read-3566317_1920
Image by Darelle from Pixabay

Conclusion

Wiping out this pandemic requires basic respect for life as the ultimate good, respect for human dignity, and great doses of humility, compassion, and above all, care for the sanctify of life.

Ultimately we must recognize that the ways of G-d are beyond human logic. We can look to history to understand how humans have reacted in the past, but only time will tell how we react to our current challenge. Keeping in mind these lessons, we can help others along the way.

This article was contributed by David B. Levy, Chief Librarian at the Lander College for Women

Information in this post was drawn from yeshiva.org.il Wiki pagesThe Black Death by Robert S. Gottfried, and Biblical and Talmudic Medicine by Julius Preuss, translated by Fred Rosner.

How I’m Making Working From Home Work For Me

 

image of woman working on a laptop at a desk
Image by Free-Photos from Pixabay

Working from home might seem like a fantastic thing: no commute, no fighting traffic, no struggling to get up early, and no need to switch from your PJs to real clothes. But it’s not all it’s cracked up to be.

Waking Up

Yes, it is exciting that you can sleep in a bit later, but I swear it makes getting up harder. My body is pre-programmed to wake up at 6:30 a.m. every day, but now, I wake up and hit snooze or wake up later and feel groggy as anything. I haven’t been late for my usual start time, but I’ve cut it closer than ever before and logged in at 7:29 a.m. (This is in contrast to my usual habit of arriving at the building at 7:15 a.m.!)

Getting Dressed

While staying in my PJs seemed like such a wonderful option, I decided on casual clothes instead (jeans and a t-shirt), because I wanted to stay in a work frame of mind. Being in my usual work clothes motivates me to stay productive, while I think that if I had stayed in my PJs, I would have wanted to get back in bed and go to sleep.

Commute and “Traffic” Jams

It might seem like I’d have an easy commute — a few steps out of the bedroom, up the stairs, down a hall and into the computer room — that takes what, maybe 3 minutes?

Well, that’s not the case when you have cats.

No one told my cats that I’d be working from home, and it turns out that they have their own ideas about my “walk to work.” First, there was trying to get up the stairs as Bowie, my wonder kitty and ever-present pal, decided it was time for a petting session on the landing of the stairs. It took two or three minutes until his majesty was satisfied enough to let me pass.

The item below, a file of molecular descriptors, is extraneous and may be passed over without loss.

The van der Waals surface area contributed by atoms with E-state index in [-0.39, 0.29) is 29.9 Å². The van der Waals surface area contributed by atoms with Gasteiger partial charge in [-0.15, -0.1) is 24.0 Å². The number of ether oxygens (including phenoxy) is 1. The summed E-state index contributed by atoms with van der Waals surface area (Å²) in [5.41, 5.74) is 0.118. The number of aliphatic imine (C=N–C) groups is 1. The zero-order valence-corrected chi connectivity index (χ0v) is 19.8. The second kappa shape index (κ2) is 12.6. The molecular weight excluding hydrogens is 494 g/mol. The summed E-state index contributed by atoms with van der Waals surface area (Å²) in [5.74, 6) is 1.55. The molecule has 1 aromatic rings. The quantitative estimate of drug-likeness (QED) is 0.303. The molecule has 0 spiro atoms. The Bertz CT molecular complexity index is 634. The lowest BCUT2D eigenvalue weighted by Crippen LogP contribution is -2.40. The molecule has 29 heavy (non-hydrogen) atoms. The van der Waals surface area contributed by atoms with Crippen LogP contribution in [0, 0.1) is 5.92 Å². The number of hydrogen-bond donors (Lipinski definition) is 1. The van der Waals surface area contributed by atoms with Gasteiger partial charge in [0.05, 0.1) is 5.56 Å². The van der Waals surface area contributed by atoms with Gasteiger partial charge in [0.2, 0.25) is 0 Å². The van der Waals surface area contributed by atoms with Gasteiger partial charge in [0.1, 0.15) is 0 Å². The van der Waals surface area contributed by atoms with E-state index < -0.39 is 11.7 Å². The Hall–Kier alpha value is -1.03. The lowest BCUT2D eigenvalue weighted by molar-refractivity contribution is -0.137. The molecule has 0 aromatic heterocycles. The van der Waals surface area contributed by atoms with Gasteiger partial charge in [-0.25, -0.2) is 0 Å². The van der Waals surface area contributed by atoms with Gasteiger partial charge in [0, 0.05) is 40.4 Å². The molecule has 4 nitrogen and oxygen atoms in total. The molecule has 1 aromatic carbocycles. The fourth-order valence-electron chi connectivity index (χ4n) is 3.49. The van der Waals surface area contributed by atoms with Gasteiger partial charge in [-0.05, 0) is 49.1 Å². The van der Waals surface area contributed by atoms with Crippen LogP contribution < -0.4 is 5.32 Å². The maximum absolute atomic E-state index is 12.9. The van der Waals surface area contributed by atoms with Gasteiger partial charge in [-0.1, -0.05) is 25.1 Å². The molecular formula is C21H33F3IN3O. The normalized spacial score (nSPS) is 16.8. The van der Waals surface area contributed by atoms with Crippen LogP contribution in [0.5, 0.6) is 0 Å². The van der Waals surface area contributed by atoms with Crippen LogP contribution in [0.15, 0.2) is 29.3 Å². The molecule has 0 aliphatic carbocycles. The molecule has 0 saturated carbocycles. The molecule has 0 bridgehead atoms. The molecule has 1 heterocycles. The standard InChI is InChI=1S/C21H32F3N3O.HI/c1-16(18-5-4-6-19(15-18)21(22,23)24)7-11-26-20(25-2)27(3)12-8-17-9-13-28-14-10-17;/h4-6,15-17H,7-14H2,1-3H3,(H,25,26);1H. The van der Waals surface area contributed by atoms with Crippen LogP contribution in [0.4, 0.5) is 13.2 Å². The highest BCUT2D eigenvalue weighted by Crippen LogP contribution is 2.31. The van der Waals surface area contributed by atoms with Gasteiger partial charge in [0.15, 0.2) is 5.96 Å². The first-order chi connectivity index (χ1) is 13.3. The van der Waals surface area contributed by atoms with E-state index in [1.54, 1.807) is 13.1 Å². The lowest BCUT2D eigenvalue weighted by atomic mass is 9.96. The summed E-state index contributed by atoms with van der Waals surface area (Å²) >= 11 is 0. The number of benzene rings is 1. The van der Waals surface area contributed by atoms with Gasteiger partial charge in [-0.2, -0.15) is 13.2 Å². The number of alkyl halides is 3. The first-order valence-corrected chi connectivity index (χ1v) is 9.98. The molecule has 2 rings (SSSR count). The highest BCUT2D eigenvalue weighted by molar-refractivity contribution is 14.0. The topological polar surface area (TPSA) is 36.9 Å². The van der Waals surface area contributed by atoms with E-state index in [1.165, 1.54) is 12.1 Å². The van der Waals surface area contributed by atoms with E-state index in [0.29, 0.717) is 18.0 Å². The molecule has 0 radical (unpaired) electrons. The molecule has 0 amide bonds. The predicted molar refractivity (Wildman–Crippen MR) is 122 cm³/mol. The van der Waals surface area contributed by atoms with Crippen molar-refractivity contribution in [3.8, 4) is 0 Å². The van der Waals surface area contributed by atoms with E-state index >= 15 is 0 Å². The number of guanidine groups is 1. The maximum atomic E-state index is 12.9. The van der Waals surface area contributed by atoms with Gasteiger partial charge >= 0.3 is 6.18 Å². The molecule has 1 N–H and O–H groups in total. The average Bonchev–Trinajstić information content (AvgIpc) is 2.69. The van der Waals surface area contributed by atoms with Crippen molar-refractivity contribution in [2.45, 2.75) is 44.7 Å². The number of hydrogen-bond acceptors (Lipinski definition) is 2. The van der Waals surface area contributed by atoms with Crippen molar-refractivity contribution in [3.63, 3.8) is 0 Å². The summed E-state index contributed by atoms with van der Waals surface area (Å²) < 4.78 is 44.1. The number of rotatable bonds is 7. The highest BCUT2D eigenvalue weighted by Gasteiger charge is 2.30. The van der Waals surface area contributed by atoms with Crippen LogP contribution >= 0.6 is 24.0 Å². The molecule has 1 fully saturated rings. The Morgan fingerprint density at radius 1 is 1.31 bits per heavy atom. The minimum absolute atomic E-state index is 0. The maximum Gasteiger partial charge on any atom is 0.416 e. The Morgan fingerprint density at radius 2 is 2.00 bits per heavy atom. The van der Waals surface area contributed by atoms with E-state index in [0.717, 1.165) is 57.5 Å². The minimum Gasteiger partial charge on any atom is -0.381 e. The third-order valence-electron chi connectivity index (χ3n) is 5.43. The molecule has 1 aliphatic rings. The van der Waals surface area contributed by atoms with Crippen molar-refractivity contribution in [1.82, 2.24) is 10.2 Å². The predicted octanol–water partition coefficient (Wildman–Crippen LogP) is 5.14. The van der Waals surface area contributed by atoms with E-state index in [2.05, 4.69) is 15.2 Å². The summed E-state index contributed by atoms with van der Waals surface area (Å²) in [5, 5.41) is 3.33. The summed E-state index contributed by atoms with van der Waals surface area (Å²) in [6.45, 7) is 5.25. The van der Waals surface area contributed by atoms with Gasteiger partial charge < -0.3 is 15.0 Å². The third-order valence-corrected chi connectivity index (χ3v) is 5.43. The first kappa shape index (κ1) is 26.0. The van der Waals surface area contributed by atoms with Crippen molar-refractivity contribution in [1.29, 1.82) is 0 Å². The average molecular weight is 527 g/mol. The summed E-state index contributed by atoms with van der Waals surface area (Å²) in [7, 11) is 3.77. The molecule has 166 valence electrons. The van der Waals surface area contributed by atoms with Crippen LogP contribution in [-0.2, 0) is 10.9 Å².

At the top of the stairs, I found Romeo, our lovely boy and belly rub king, who also flopped over and demanded pets before he let me pass.  Finally, I was accosted by Auggie the ninja cat as I opened the door to try to get out of the room; she nearly knocked me over.

All-in-all, what I thought would take me just a few, quick steps, took me about five minutes.

Bringing the Library Home

Being able to log onto our chat reference service from home allowed me to provide reference and research support virtually, and to assist our students with their needs, just like I would have if I was in the library with them.  Although I wouldn’t have been able to physically get them a book if they needed one or to grab a physical copy of the latest journal, this luckily didn’t come up in my questions.

I have also been able to work on this blog and to start reviewing books for our collection, some of the tasks I would normally work on library.

plant and book on table with window in the background
Image by janexieok from Pixabay

All in all, I believe my work from home experience has been a success so far — despite the fluffy traffic jams and a desire to stay in bed. I am thankful that, in this trying time, Touro College is looking out for its students and employees. Level heads will prevail and we will be back to normal before we even know it!

In the meantime, we have collected many resources for students, faculty, and staff to support them during this time:

We are still supporting our community virtually! Please contact us if you need help from home: https://www.tourolib.org/contact

This post was contributed by Heather Hilton, Librarian, Bay Shore